Analysis

Yankees: Revisiting The Signings of The 2014 Offseason

The Yankees were looking to bring home a World Series title for Derek Jeter's final year. How well did these big signings work out?

Brian Cashman made many signings before the 2014 season for the Yankees, but how well did each of those signings work out?

The Yankees were looking to regroup after a disappointing 2013 season that saw them finish 85-77. Derek Jeter would be playing his final year as a Yankee and retire after the season. The thought was that a team should be assembled to, hopefully, send Jeter out in style.

The first big move Cashman made was signing longtime Braves catcher and seven-time All-Star Brian McCann to a five-year, $85 million deal with a vesting option for a sixth year. In his three seasons with the Yankees, McCann hit .235 with 69 home runs. He was not able to replicate his .275 career average in Atlanta but still gave the Yankees two and a half solid years behind the plate until Gary Sanchez was called up in August 2016.

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McCann would be traded to the Astros following the 2016 season for prospects Albert Abreu and Jorge Guzman, with the Yankees paying $11 million of his remaining salary.

Not long after McCann was signed, the Yankees announced that Jacoby Ellsbury would sign with the Yankees to a seven-year, $153 million contract. Ellsbury was signed in hopes of being the everyday center fielder, but also creating a speedy one-two combo with Brett Gardner at the top of the lineup.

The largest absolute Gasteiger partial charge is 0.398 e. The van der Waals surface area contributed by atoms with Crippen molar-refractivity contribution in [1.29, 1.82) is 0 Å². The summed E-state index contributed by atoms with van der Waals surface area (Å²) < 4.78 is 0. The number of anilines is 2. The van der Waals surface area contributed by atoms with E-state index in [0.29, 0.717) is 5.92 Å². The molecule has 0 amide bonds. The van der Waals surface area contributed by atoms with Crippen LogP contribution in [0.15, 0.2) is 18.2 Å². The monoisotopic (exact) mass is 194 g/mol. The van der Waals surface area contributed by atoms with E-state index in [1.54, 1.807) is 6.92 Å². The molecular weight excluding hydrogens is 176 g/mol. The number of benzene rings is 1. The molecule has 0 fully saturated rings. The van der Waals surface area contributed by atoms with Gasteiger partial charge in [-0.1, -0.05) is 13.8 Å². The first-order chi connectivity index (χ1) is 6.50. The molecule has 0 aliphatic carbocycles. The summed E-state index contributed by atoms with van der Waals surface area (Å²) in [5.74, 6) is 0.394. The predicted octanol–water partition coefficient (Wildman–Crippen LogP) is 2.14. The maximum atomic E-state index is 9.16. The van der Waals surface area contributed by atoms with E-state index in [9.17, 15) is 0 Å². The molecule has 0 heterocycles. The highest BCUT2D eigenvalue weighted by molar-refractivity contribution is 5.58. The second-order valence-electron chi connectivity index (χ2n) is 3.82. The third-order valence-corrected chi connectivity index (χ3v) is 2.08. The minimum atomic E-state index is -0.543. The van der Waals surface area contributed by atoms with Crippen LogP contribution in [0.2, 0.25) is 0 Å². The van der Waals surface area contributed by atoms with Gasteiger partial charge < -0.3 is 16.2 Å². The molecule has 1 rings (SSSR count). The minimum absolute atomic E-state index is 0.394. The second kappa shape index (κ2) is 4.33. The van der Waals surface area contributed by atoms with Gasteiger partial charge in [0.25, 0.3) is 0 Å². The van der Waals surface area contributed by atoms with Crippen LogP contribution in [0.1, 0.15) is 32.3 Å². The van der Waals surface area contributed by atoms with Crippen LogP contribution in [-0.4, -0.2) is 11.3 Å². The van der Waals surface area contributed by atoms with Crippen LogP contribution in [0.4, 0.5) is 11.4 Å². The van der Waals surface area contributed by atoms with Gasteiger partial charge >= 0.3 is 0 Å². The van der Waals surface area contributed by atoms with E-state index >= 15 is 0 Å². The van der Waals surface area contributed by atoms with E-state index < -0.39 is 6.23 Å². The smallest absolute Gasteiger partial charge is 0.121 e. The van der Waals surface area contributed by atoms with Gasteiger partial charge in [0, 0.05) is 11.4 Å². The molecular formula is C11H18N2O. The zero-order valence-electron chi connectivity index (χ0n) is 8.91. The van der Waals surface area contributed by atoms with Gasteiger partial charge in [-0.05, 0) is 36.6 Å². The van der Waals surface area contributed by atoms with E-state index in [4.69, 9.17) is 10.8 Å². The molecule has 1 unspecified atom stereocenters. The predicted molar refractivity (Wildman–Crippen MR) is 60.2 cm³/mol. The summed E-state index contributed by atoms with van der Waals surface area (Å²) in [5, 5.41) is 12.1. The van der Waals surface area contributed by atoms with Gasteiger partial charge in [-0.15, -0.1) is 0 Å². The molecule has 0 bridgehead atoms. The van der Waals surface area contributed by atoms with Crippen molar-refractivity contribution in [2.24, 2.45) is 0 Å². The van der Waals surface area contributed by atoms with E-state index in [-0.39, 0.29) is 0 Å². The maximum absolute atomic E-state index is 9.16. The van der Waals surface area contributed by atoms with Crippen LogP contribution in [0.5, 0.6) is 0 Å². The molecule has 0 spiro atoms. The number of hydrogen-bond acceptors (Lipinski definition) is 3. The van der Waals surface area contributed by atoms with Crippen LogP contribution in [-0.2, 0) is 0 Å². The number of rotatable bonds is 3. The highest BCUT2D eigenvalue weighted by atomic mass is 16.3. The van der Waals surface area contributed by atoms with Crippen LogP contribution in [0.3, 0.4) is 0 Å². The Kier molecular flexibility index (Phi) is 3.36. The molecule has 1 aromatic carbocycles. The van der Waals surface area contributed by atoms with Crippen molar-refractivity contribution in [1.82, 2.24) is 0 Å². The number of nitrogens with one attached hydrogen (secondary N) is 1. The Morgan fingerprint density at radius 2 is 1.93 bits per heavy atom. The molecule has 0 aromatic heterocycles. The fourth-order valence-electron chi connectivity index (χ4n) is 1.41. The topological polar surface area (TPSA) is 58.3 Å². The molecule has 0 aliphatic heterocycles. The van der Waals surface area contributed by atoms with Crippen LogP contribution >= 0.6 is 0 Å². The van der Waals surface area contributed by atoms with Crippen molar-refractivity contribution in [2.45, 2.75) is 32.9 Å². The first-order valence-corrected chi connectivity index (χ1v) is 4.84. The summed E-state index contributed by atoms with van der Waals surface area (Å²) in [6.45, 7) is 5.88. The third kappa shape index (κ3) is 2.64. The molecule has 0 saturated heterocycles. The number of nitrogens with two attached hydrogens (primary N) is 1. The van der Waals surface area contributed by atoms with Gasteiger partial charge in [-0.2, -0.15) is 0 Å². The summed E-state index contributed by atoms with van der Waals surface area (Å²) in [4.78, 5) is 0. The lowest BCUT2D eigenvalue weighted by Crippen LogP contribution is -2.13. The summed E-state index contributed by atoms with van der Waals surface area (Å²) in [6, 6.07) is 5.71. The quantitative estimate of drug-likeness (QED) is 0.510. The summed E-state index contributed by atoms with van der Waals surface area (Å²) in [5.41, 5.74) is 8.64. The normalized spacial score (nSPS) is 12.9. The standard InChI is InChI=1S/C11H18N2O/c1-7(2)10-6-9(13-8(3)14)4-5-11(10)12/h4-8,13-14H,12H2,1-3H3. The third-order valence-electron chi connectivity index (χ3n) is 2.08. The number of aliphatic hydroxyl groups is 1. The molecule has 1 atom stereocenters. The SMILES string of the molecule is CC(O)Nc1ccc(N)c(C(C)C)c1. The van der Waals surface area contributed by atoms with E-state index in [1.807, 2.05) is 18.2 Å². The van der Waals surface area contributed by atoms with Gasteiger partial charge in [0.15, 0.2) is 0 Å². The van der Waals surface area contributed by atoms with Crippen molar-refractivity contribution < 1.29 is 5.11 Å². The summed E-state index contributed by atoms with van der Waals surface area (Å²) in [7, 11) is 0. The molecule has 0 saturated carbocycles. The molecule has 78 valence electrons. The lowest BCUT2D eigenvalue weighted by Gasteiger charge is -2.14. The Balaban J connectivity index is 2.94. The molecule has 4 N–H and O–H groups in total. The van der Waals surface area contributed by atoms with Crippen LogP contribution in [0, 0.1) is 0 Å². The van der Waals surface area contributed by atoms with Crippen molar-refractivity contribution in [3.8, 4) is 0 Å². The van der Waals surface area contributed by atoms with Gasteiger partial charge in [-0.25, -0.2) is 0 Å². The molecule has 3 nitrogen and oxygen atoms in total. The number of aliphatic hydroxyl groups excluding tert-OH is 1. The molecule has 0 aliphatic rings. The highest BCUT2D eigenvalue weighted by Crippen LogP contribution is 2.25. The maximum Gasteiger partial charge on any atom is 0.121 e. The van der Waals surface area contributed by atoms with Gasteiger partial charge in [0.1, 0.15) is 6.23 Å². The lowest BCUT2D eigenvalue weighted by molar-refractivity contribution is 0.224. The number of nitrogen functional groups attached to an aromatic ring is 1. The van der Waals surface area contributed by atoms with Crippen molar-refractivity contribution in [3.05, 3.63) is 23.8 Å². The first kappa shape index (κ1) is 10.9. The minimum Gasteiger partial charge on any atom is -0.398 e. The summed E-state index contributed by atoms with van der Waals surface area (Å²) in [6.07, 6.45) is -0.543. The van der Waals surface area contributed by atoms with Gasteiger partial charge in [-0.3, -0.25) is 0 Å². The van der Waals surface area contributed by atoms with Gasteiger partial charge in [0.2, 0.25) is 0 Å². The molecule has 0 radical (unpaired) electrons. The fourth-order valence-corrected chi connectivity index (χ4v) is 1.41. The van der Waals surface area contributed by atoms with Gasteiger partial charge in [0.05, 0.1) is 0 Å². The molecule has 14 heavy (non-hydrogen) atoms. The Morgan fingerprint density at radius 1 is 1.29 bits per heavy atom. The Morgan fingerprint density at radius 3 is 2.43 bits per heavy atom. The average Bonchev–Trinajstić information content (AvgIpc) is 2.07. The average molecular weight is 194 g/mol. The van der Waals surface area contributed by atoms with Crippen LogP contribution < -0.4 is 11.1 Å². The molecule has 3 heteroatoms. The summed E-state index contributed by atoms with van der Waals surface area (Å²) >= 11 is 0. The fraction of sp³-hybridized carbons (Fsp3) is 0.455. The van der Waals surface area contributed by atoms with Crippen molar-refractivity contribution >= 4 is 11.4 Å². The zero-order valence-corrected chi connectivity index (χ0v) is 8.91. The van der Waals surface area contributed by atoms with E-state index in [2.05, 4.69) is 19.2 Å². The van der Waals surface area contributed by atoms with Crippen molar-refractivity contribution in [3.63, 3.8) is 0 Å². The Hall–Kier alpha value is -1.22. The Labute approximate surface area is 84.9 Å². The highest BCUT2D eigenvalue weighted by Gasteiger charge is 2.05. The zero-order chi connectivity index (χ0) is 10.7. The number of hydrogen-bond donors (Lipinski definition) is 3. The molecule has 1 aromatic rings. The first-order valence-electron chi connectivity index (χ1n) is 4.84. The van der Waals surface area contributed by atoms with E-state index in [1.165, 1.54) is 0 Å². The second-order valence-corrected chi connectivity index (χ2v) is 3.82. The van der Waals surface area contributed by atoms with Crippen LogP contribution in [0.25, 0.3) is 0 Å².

Ellsbury would have a couple of decent seasons with the Yankees but came nowhere close to living up to his contract. He would play in only 520 games in pinstripes over seven years, none of which came after the 2017 season. It was not a matter of not being able to produce stats, but a matter of injury after injury and setback after setback. The Yankees released him following the 2019 season with one year remaining on his contract. It has been regarded as one of the worst contracts in all of baseball.

In attempts to bolster their outfield even more, the Yankees signed Carlos Beltran to a three-year, $45 million contract to play right field. Beltran was 36 at the time of the signing and had a higher offer from another team, but wanted to play for the Yankees. He was able to produce well in pinstripes, hitting .270 with 56 home runs and 180 RBIs in his two and a half seasons in New York.

As part of the Yankee fire sale, Beltran was traded to the Rangers on Trade Deadline Day in exchange for prospects Dillon Tate, Erik Swanson, and Nick Green.

The final big signing of the offseason was a pitcher who went 24-0 with a 1.27 ERA in Japan during the 2013 season. His name is Masahiro Tanaka. Tanaka would sign with the Yankees to a seven-year, $155 million deal that included an opt-out after the fourth season and a full no-trade clause.

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In six seasons with the Yankees, Tanaka has a 75-43 record in 163 starts with a 3.75 ERA. One trait that Tanaka has shown is that he is capable of pitching when it matters most. In eight postseason starts, he has a career 1.76 ERA. He is currently in the final year of his contract and is expected to hit free agency at the end of the season.

Cashman made four major signings during this offseason. One did not work out at all, one worked out very well and two worked out decently. At the end of the day, no World Series was won. But there is still time for that to occur. 

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